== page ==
by Ariana Habibi
In recent years, it has become increasingly evident that there are not enough classrooms to accommodate all students at Stuart. This has led to some teachers not having a permanent classroom. Instead, they have to switch rooms throughout the day, moving between class changes like students.
While most teachers would be expected to be bothered by it, some are not. “I’ve moved classrooms every year, so I’ve gotten used to it,” said Chemistry teacher Aaron Bellamy. “It’s easy moving to different rooms if they’re in the same hallway.”
To allow teachers to have their own teaching space, adjustments have been made to create temporary classrooms out of lesser-used areas of the school. For instance, the meeting rooms in the library, as well as some technology classrooms, now act as makeshift classrooms for students.
As a result of these rooms being used, there is no longer space for various after school activities, including student and teacher book clubs, and the yoga club. Also, students completing multimedia projects do not have a place to record privately or film.
“The library is happy to accommodate anything the school needs, and classroom space is a priority,” said head librarian Lisa Gunther. “So while we’re sad that the space is gone, we know it’s for a really important reason.”
Over the past few years, Stuart’s population has been on a steady incline, which is the primary reason for the lack of available classroom space. The student body at the end of the 2014-15 school year was 1,925 students, whereas the building itself was designed for approximately 2,000. With yet another record-setting freshmen class size, Stuart is likely to have exceeded its intended occupancy with the 2015-16 school year.
Still, an increasing number of students believe that part of the issue stems from the inefficient use of current classroom space. This ineffectiveness is, in part, caused by the use of desks with attached chairs.
“These desks cause the room to be much more cramped, and since you can’t move your seat, arranging the desks is much harder,” said sophomore Alizé Dreyer. “Also, in some of my classes there is hardly enough space for all the students, so we run out of chairs.”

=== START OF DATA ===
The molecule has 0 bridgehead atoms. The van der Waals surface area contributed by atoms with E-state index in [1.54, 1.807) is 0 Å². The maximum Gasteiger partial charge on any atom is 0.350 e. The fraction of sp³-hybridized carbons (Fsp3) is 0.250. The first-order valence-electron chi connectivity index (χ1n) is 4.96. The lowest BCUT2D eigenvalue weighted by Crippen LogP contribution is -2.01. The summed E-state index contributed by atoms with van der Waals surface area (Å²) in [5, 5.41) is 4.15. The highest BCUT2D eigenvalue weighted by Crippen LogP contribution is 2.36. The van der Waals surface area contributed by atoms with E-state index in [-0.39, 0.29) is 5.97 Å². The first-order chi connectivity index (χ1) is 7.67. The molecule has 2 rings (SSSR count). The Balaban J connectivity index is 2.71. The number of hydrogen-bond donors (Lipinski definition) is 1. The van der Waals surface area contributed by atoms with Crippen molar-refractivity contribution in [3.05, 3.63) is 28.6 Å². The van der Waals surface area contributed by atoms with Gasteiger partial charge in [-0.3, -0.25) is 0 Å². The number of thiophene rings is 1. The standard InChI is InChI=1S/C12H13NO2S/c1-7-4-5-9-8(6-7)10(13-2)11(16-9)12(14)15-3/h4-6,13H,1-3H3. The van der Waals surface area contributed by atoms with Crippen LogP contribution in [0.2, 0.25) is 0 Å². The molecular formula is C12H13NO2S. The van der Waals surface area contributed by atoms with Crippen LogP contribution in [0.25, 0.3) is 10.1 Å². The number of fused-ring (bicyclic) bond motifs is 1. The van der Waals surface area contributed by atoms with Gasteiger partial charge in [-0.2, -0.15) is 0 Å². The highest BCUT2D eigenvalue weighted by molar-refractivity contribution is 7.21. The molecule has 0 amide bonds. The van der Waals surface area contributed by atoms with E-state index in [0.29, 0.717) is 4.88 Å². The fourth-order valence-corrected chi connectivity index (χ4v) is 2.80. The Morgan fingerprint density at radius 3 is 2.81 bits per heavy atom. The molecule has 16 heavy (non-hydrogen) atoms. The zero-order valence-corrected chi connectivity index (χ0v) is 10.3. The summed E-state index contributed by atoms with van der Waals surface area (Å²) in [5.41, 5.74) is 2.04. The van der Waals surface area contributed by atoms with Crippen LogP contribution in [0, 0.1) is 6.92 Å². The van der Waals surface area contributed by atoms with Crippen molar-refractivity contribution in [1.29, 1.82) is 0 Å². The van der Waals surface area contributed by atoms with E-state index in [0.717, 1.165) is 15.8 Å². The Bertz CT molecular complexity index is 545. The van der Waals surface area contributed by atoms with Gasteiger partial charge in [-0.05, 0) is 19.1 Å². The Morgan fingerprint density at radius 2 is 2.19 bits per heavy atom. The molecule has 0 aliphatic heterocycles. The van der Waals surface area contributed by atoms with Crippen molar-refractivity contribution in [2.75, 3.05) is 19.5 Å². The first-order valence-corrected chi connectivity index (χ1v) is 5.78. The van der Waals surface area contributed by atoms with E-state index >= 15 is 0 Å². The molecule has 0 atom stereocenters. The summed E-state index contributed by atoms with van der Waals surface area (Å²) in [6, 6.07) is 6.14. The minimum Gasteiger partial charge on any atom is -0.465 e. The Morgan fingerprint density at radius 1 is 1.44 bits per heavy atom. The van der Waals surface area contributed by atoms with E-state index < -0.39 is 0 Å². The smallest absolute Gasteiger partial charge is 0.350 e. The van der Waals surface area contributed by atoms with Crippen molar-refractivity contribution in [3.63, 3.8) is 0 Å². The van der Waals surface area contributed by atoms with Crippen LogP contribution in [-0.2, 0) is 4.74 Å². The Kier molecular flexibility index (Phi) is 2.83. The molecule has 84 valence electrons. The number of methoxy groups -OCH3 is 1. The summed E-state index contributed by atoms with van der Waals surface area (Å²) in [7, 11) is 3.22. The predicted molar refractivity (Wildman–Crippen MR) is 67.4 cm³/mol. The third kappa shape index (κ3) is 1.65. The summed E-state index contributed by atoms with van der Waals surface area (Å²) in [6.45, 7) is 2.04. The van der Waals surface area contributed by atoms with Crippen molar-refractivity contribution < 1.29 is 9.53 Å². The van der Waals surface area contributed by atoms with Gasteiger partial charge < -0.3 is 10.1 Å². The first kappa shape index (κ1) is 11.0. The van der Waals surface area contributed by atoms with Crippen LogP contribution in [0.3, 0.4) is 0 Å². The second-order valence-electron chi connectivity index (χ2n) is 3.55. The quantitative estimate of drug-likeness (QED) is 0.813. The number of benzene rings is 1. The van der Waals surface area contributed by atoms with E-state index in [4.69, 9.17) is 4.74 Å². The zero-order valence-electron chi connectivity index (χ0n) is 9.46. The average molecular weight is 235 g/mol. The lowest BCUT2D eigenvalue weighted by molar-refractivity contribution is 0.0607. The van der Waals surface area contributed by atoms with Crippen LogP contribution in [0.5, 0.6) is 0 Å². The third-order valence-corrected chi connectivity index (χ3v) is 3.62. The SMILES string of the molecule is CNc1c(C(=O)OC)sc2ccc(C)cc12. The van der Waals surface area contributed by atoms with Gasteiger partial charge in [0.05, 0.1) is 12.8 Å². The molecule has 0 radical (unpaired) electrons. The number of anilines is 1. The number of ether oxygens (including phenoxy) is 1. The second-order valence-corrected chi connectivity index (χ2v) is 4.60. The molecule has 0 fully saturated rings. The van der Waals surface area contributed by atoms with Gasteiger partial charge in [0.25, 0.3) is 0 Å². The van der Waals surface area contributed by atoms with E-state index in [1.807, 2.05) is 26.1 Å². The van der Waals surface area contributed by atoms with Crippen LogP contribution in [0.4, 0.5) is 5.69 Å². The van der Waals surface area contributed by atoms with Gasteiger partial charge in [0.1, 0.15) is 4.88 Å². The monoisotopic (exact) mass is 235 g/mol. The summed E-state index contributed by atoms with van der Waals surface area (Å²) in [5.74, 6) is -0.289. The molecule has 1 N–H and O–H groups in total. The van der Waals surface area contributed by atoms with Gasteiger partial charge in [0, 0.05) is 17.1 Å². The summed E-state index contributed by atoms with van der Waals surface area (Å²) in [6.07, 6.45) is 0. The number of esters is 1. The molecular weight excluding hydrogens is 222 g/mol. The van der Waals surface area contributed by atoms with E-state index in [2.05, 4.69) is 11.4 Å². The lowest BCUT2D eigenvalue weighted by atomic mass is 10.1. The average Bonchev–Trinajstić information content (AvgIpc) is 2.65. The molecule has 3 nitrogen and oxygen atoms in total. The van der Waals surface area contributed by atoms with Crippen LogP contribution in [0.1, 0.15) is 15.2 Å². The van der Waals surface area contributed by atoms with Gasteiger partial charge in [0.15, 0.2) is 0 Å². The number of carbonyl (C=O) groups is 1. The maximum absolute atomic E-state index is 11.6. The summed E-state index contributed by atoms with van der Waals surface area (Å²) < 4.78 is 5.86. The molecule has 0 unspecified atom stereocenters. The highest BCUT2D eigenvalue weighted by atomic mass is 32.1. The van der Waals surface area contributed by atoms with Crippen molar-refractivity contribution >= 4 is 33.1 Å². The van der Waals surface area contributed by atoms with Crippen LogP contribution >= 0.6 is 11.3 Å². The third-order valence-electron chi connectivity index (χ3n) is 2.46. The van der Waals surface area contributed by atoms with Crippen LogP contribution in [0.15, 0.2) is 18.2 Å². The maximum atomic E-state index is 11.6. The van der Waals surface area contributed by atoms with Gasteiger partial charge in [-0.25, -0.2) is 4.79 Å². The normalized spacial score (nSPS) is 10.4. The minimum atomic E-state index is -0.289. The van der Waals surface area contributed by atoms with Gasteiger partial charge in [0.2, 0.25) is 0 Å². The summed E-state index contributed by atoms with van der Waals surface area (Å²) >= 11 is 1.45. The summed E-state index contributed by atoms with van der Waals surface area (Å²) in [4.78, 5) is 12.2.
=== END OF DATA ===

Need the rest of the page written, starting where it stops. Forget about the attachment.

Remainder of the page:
However, the performing arts department has not been as affected by the rise in student population.
“Not many people participate in choir. Besides, it’s a big room and we don’t have desks,” added Dreyer, a member of the J.E.B. Stuart choir.
Furthermore, the size of the Stuart auditorium is much smaller than those of other FCPS schools, and is not able to accommodate the near-2,000 students who are enrolled at Stuart. This is a trait noticed among prominent members of the performing arts community.
“I’ve seen the auditorium at Lake Braddock, and it was twice the size of ours,” said choir member and thespian Jessica Sharp. “And the one at George Mason is cozier, but it still has more seats.”
“With such a successful music and theatre department, Stuart deserves a renovated auditorium,” added sophomore Pasha McGuigan, a violist in the chamber orchestra. “We raised money for a turf field for the sports teams, so it should be possible to do the same thing but for the performing arts.”
Renovations, particularly expansion of the school building, would resolve the rising issue of overpopulation. Still, whether it be finances or time constraints, this will not be an easy process.
“In terms of expansion, it is tough because Stuart is landlocked. We may consider adding a third floor there,” said FCPS Superintendent Karen Garza.
Nevertheless, it should be noted that any renovations to the school would most likely take effect after the current student body has graduated.
photo by Ariana Habibi